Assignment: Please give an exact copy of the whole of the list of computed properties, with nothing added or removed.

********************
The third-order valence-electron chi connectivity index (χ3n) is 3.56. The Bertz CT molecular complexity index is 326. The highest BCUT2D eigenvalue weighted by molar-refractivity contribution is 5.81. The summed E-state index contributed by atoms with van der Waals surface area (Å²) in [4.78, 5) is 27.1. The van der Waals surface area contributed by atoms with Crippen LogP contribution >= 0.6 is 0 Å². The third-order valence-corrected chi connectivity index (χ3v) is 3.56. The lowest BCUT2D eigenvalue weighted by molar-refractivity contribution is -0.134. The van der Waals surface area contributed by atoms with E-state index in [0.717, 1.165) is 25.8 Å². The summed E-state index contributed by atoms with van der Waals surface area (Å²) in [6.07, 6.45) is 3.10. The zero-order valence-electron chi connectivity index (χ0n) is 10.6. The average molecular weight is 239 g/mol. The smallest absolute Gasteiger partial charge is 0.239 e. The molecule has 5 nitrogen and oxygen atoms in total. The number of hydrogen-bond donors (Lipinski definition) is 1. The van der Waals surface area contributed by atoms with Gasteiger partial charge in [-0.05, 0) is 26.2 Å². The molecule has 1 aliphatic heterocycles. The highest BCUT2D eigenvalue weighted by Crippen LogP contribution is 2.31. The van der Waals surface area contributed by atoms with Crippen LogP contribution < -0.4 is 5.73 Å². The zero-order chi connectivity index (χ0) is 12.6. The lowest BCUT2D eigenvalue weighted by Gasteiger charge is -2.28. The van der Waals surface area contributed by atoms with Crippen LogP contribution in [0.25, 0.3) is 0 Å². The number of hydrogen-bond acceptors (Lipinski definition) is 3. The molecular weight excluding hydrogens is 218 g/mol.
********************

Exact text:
The third-order valence-electron chi connectivity index (χ3n) is 3.56. The Bertz CT molecular complexity index is 326. The highest BCUT2D eigenvalue weighted by molar-refractivity contribution is 5.81. The summed E-state index contributed by atoms with van der Waals surface area (Å²) in [4.78, 5) is 27.1. The van der Waals surface area contributed by atoms with Crippen LogP contribution >= 0.6 is 0 Å². The third-order valence-corrected chi connectivity index (χ3v) is 3.56. The lowest BCUT2D eigenvalue weighted by molar-refractivity contribution is -0.134. The van der Waals surface area contributed by atoms with E-state index in [0.717, 1.165) is 25.8 Å². The summed E-state index contributed by atoms with van der Waals surface area (Å²) in [6.07, 6.45) is 3.10. The zero-order valence-electron chi connectivity index (χ0n) is 10.6. The average molecular weight is 239 g/mol. The smallest absolute Gasteiger partial charge is 0.239 e. The molecule has 5 nitrogen and oxygen atoms in total. The number of hydrogen-bond donors (Lipinski definition) is 1. The van der Waals surface area contributed by atoms with Gasteiger partial charge in [-0.05, 0) is 26.2 Å². The molecule has 1 aliphatic heterocycles. The highest BCUT2D eigenvalue weighted by Crippen LogP contribution is 2.31. The van der Waals surface area contributed by atoms with Crippen LogP contribution < -0.4 is 5.73 Å². The zero-order chi connectivity index (χ0) is 12.6. The lowest BCUT2D eigenvalue weighted by Gasteiger charge is -2.28. The van der Waals surface area contributed by atoms with Crippen LogP contribution in [0.25, 0.3) is 0 Å². The number of hydrogen-bond acceptors (Lipinski definition) is 3. The molecular weight excluding hydrogens is 218 g/mol.